In Shakespeare’s ‘Hamlet’, Ophelia famously reels off several floral metaphors as she spirals into terminal madness. To a contemporary audience these would have been as intelligible as an emoji in a text message today. Ancient floral symbolisms, based on legends, myths and medicinal uses, came into full bloom in the 19th Century with The Language of Flowers. In effect this was a lexicon of love, contrived for an era when passion and romance was tightly corseted by social etiquette. By the end of the 19th Century an understanding of the Language of Flowers was as important as being correctly dressed if one wanted to make one’s mark in society. Flowers were woven into paintings, jewels, metalwork and speech, and their messages clearly understood. On Sunday 2nd July, I want to look again at this ancient language. At it’s simplest, it gives flowers individuality and stitches our relationship with them back into the seasons, nature and the garden. And it’s eccentricity to the 21st Century mind shows how far we’ve strayed from that attachment in the intervening years.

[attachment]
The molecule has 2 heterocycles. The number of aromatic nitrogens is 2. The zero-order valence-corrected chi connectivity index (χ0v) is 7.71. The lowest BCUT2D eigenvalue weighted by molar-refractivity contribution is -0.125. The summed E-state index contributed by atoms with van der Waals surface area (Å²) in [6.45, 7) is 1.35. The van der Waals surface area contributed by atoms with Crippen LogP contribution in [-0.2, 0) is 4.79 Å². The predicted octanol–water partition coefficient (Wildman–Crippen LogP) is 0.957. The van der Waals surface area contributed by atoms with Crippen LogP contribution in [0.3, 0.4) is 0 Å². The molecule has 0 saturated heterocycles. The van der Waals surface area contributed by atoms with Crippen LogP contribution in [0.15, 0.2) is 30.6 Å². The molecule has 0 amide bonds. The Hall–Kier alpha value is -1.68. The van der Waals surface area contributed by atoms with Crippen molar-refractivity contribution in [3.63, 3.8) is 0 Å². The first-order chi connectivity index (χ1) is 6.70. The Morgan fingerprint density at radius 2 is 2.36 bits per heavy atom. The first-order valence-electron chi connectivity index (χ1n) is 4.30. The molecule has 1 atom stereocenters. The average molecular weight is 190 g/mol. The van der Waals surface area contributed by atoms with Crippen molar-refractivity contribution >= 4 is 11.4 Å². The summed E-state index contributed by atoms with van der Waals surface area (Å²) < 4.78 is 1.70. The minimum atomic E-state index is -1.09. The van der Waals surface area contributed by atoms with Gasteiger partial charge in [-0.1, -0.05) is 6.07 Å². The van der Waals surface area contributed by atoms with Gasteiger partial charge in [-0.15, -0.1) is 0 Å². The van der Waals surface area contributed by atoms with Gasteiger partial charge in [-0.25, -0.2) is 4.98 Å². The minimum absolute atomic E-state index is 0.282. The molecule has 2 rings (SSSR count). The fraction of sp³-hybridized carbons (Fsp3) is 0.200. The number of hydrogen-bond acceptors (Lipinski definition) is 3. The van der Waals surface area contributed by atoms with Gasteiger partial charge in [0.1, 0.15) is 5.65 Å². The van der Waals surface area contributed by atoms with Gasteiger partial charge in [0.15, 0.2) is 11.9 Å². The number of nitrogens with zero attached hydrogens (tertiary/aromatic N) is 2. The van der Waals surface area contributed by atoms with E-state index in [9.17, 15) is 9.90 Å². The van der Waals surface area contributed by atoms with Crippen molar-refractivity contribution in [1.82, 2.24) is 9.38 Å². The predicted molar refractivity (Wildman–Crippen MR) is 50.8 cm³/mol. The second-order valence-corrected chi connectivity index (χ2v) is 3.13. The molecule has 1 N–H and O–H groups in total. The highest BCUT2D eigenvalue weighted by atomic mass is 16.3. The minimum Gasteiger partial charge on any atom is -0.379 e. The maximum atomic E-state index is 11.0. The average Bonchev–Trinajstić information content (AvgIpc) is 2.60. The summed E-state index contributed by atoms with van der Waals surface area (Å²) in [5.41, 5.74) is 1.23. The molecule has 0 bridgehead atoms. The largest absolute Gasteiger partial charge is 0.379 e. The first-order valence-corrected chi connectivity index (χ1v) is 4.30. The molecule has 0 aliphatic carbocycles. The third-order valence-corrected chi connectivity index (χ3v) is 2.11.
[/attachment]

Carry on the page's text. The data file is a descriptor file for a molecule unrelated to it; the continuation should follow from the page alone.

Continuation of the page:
Shane Connolly has been called a florist, a floral designer and even a floral artist. But he prefers to think that he simply brings nature inside.
He constantly champions the use of seasonal British Grown Flowers and has written five books. The latest title, “Discovering the Meaning of Flowers”, explores the symbolism and language of flowers.
Shane designed the flowers for the Marriage of TRH The Prince of Wales and The Duchess of Cornwall in 2005, and again for the Wedding of TRH The Duke and Duchess of Cambridge in 2011. He proudly holds a Royal Warrant of Appointment to both HRH The Prince of Wales and HM The Queen.
Shane Connolly will be speaking on Sunday at the Garden Museum Literary Festival.